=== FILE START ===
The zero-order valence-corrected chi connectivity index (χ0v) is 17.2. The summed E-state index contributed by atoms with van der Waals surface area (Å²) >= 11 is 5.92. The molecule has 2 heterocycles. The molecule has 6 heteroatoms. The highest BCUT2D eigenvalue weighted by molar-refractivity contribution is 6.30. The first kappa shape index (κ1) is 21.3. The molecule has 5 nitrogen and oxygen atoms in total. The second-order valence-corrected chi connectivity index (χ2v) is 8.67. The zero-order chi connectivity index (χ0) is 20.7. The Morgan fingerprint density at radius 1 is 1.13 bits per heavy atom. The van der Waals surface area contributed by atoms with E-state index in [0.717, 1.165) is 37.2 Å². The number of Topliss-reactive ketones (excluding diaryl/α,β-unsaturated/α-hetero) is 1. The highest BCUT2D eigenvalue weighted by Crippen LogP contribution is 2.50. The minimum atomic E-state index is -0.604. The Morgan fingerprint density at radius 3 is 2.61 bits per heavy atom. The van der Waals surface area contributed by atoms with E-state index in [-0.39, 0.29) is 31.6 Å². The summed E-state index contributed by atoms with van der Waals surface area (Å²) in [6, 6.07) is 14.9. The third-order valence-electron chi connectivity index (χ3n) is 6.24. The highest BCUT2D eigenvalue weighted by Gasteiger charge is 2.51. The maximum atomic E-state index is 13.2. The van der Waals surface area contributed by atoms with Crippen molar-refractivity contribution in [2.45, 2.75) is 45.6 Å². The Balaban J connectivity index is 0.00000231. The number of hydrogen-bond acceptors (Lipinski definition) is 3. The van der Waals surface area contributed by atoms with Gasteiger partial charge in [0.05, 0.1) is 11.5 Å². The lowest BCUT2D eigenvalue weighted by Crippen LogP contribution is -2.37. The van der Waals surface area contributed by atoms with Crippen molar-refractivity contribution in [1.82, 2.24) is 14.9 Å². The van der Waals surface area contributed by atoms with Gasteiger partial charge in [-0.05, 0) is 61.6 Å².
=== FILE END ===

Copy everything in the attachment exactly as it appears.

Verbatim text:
The zero-order valence-corrected chi connectivity index (χ0v) is 17.2. The summed E-state index contributed by atoms with van der Waals surface area (Å²) >= 11 is 5.92. The molecule has 2 heterocycles. The molecule has 6 heteroatoms. The highest BCUT2D eigenvalue weighted by molar-refractivity contribution is 6.30. The first kappa shape index (κ1) is 21.3. The molecule has 5 nitrogen and oxygen atoms in total. The second-order valence-corrected chi connectivity index (χ2v) is 8.67. The zero-order chi connectivity index (χ0) is 20.7. The Morgan fingerprint density at radius 1 is 1.13 bits per heavy atom. The van der Waals surface area contributed by atoms with E-state index in [0.717, 1.165) is 37.2 Å². The number of Topliss-reactive ketones (excluding diaryl/α,β-unsaturated/α-hetero) is 1. The highest BCUT2D eigenvalue weighted by Crippen LogP contribution is 2.50. The minimum atomic E-state index is -0.604. The Morgan fingerprint density at radius 3 is 2.61 bits per heavy atom. The van der Waals surface area contributed by atoms with E-state index in [-0.39, 0.29) is 31.6 Å². The summed E-state index contributed by atoms with van der Waals surface area (Å²) in [6, 6.07) is 14.9. The third-order valence-electron chi connectivity index (χ3n) is 6.24. The highest BCUT2D eigenvalue weighted by Gasteiger charge is 2.51. The maximum atomic E-state index is 13.2. The van der Waals surface area contributed by atoms with Crippen molar-refractivity contribution in [2.45, 2.75) is 45.6 Å². The Balaban J connectivity index is 0.00000231. The number of hydrogen-bond acceptors (Lipinski definition) is 3. The van der Waals surface area contributed by atoms with Gasteiger partial charge in [0.05, 0.1) is 11.5 Å². The lowest BCUT2D eigenvalue weighted by Crippen LogP contribution is -2.37. The van der Waals surface area contributed by atoms with Crippen molar-refractivity contribution in [1.82, 2.24) is 14.9 Å². The van der Waals surface area contributed by atoms with Gasteiger partial charge in [-0.05, 0) is 61.6 Å².